‘incomprehension’: Europe Flummoxed By Us Government Shutdown

Elsewhere, U.K. mortgage approvals rose to the highest in more than five years in August and Hometrack said the nations house prices rose the most in more than six years this month. In the U.S., congress is leaving itself just one day to end a budget stalemate that raises the risk of the first government shutdown in 17 years as Republicans sought to shift blame for the gridlock to Democrats. The Senate will reconvene this afternoon, when it will reject a House plan to delay and limit President Barack Obama s Affordable Care Act. In response, the House would add another provision to the spending measure and send it back to the Senate, said Representative Kevin McCarthy , the top House Republican vote counter. Modest Recovery Business activity in the U.S. expanded more than forecast in September, reaching a four-month high and adding to signs of a rebound in manufacturing that will help underpin the worlds biggest economy. The MNI Chicago Report (CHPMINDX) business barometer rose to 55.7 from 53 in August. Numbers greater than 50 signal expansion. The median forecast of economists in a Bloomberg survey was 54. While the ECB expects the currency blocs economy to gain further strength in the second half of this year, Draghi said this month that risks are still on the downside, referring to a modest pace of the recovery. The Frankfurt-based central bank predicts the economy will shrink 0.4 percent this year before growing 1 percent in 2014. The ECB pledged to keep interest rates at current levels or lower for an extended period of time to fuel the recovery, a commitment it first made in July and repeated in August and September. Policy makers will gather in Paris on Oct. 2 for their next monthly rate decision meeting.

Insight: As Ukraine looks west to Europe, Russia’s shadow looms

The milk quota was introduced in the 1980s in response to surplus production and acts to maintain dairy prices plummeting. The measure is crucial to famers in poorer regions of Europe who rely on the market stability the quota brings. In 2015, the European Union will abolish the milk quota, sparking concerns that the move would open the door to market instability. “After the quota, there will be a tremendous impact in market. The volatility of milk price is high already, but when the quota ends, the volatility will increase further,” Paolo de Castro, chair of the European Parliament’s agriculture committee told CNBC. But five member states including Germany and Cyprus were fined a total of 46 million euros on Tuesday for exceeding their milk quotas, casting doubts over the Commission’s hopes of calm in the dairy market after the quota rules end. Agricultural experts said that the quota could be holding back production in some countries and a boost in milk production is possible after it has ended. Removing the quota in countries that have already exceeded the cap is going to help increase the supply of milk, Professor Jeremy Franks from Newcastle University’s School of Agriculture told CNBC, adding that it is “holding back production”. The scrapping of the milk production limit comes as the Common Agricultural Policy, which provides help to farmers across the continent, undergoes sweeping reform. “Areas of higher costs and more disadvantaged places, are likely to reduce production, therefore there will be winners and loser across EU,” he told CNBC. Renwick said milk prices are likely to fall with the boost in milk production after the 2015 quota lift, but global prices will play a big role. ) “What has been happening in recent years is that EU price has been closely linked to world price. With the opening up in markets and reduced use of price support, the EU is closer to world market.” While the increased milk supply could push down prices, Renwick said price cuts may not be passed on to consumers as companies bag the extra profit. By CNBC’s Arjun Kharpal: Follow him on Twitter @ArjunKharpal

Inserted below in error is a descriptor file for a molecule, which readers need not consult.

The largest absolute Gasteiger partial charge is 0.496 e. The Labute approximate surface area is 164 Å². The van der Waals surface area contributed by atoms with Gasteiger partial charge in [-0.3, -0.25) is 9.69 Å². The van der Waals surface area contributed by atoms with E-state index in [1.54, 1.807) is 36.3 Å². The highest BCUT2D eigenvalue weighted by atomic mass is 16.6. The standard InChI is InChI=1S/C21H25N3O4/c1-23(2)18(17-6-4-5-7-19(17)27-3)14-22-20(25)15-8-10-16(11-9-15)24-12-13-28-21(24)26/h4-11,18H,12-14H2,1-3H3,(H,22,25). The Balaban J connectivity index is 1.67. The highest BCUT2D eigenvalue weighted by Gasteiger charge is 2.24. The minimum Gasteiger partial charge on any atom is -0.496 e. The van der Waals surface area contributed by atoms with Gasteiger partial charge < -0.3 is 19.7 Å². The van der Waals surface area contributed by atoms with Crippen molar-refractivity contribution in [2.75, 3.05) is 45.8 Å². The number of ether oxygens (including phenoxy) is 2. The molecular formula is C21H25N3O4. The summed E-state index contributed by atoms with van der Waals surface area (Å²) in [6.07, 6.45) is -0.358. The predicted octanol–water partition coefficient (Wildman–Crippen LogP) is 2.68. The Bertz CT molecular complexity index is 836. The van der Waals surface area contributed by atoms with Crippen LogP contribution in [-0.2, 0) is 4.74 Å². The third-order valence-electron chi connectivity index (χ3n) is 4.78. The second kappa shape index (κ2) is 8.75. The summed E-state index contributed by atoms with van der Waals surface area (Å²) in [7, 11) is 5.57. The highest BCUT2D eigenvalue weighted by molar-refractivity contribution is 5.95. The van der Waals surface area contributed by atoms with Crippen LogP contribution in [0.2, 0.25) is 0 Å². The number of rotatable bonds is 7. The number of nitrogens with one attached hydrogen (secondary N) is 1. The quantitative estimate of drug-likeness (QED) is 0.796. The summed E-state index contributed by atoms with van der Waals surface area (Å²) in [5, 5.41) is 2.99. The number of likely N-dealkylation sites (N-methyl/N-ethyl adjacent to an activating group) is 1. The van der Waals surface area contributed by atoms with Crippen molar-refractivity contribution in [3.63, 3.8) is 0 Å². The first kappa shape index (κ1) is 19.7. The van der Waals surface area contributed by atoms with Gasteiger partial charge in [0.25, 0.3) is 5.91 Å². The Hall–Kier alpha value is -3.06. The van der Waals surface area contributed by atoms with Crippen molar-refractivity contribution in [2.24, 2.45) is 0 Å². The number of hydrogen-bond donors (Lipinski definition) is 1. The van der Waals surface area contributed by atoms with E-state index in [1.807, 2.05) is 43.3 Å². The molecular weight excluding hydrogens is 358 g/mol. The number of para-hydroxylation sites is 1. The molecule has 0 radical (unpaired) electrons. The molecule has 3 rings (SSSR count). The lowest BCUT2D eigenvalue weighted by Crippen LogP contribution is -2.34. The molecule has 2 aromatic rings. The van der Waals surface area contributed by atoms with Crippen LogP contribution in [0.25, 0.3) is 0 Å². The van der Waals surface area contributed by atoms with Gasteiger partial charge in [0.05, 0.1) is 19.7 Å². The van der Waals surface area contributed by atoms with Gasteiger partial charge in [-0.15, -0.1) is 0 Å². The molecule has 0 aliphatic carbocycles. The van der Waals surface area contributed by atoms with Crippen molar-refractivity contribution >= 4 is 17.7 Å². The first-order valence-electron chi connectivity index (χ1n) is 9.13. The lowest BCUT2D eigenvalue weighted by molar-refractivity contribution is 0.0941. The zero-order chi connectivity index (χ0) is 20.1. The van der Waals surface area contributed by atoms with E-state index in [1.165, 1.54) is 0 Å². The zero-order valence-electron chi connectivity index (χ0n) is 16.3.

Europe’s cheap stocks set for a long catch-up rally